Jeep Gradiator Rubicon review

A Jeep brand Gladiator Rubicon at the Los Angeles Auto Show in November. The brand is re-entering the midsize truck market for the first time in more than two decades.

Americans bought 524,000 small, starter pickup trucks last year — about 1,400 a day-but not one of them had removable doors.

In a few weeks, that small but noteworthy gap in the market will be filled by the Jeep Gladiator, an all-new rig that represents Fiat-Chrysler’s initial bid to buccaneer its way back into one of the industry’s hottest segments.

The long awaited Gladiator is drastically different from rival trucks — and it’s not just the doors. To further motor en plein air, the windshield folds down and the hardtop comes off. The tailgate can be locked at a half-lowered position to better support a stack of plywood. And the manual transmission is standard — which these days is about as on-trend as an eight-track stereo.

“There’s nothing like it out there,” TrueCar analyst Eric Lyman said. “A lot of people are going to look at it and say, ‘Wow, that’s the coolest truck I’ve ever seen.’”

It’s as if Jeep designers snuck a bunch of left-field ideas onto the assembly line, the kind of concepts that today’s milquetoast auto industry filters out by rote. Cost-saving synergies from consolidation, regulation and general loss-aversion have led to fewer risks, and thus a mean reversion in design and capabilities. That’s why those of us not in pickup trucks are increasingly driving small, round SUVs powered by four-cylinders — sexified turtles, as my colleague Hannah Elliott calls them.

The Gladiator is decidedly not that. It’s an aesthetic antidote for the homogenous parking lot, and arguably a strategic one, too.

“A lot of these trucks are interchangeable — not necessarily different other than the sheet metal,” explained Jeep marketing head Scott Tallon. “We sweat the details on how to package and deliver something that’s different and unique. Those little nuances I think are really what’s going to set it apart.”

Jeep isn’t taking orders yet, but it is taking names and e-mails from prospective customers. So far, that list of “hand raisers” is longer than any for a Jeep in recent memory, the company said.

Idiosyncrasies aside, the Gladiator checks the standard truck boxes, too. Its standard V-6 is good for 285 horsepower and tows up to 7,650 pounds. It’s full of gear ties and a bunch of bins in the cockpit that lock, in case one wants to leave the doors off while at dinner. The bed is sturdy enough to hold 1,600 pounds, roughly the equivalent of a cow, seven dirt-bikes or 20 Labrador Retrievers. These are the specs Jeep will need if it wants to find favor with truck buyers.

Specifically, Gladiator will be trying to steal market share from Toyota’s Tacoma, which has dominated the small truck game for decades. Toyota attributes its success to safety, reliability and persistence. “To be honest, we’ve never been able to meet demand,” said Tacoma marketing head Don Johnson. “We have a lot of faith in our product, our consumers and our heritage.”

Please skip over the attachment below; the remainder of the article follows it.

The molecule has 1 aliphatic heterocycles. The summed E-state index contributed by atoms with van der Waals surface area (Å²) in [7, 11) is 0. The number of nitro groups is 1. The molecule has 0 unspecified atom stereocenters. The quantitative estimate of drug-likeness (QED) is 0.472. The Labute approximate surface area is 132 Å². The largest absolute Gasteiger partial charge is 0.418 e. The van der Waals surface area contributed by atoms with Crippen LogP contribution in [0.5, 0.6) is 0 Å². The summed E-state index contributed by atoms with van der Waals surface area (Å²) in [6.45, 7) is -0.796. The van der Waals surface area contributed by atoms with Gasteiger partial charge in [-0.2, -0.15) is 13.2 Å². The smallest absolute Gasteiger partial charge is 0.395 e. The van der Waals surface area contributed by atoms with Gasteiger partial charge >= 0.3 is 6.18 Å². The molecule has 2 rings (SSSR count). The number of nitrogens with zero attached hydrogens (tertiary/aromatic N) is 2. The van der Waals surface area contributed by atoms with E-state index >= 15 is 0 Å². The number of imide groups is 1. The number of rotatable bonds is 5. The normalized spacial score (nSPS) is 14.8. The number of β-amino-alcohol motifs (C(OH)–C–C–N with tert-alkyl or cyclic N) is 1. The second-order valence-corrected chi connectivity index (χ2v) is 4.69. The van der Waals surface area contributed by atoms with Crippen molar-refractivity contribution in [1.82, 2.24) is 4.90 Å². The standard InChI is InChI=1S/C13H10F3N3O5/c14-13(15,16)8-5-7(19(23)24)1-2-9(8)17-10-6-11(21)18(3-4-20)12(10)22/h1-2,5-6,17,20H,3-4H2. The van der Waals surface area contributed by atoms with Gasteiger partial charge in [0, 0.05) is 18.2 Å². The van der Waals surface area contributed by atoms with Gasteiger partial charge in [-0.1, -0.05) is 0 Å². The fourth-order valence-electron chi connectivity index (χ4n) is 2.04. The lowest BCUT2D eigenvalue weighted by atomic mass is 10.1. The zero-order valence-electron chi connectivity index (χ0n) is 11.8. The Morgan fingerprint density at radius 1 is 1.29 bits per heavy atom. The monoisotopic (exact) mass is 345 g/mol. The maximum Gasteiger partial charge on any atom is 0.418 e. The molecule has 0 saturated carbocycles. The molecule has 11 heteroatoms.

Johnson doesn’t seem worried. He said he expects the Gladiator to win less than 50,000 buyers a year, a “niche” market full of consumers who might have otherwise bought a different Jeep.

Fiat-Chrysler does expect up to 15 percent of people planning to buy its Wrangler SUV to opt instead for the Gladiator, which is made in the same plant and has essentially the same layout and interior. But some Gladiator buyers will be Jeep owners who would have otherwise strayed entirely. Strategic Vision, an auto consultancy, said that right now roughly 10 percent of Jeep owners trade in their rig for a pickup truck every year.

“It’s better to have them in our segment, than going to a Tacoma or (Ford) Ranger,” said Bill Golling, president of Golling Chrysler Dodge Jeep Ram in Bloomfield Hills, Mich.

For those already in love with a Jeep, it’s hard to overstate their ardor. Here’s Harwood Loomis, a semi-retired architect in Connecticut: “Die-hard Jeep people like Jeeps because they are unique and better at off-road performance than anything else.” Loomis has nine vintage paragons of the marque (“some of which actually run,” he said), but a particularly soft spot for the Jeep Comanche, a pickup made in the mid-1980s that could carry more than 2,200 pounds. “Nobody but Jeep had ever conceived of a vehicle like this,” he gushed.

Truck makers are always yammering on about loyalty. The folks who buy tough-guy rigs like the Ford’s F-150 tend not to stray when it comes time for a new ride, a level of product stickiness typically reserved for smartphones. But the small truck space is more capricious. Folks shopping for something that looks like a Gladiator are more likely to switch things up than those keen on other genres of the auto market, according to Cox Automotive. And Strategic Vision said those who already drive a pickup are more Jeep-curious than owners of any other type of vehicle.

All of which bodes well for the Gladiator. TrueCar’s Lyman expects Gladiator to take a large number of customers away from truck brands, a rare coup known in Detroit as conquesting.

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Bloomberg’s Gabrielle Coppola contributed to this report.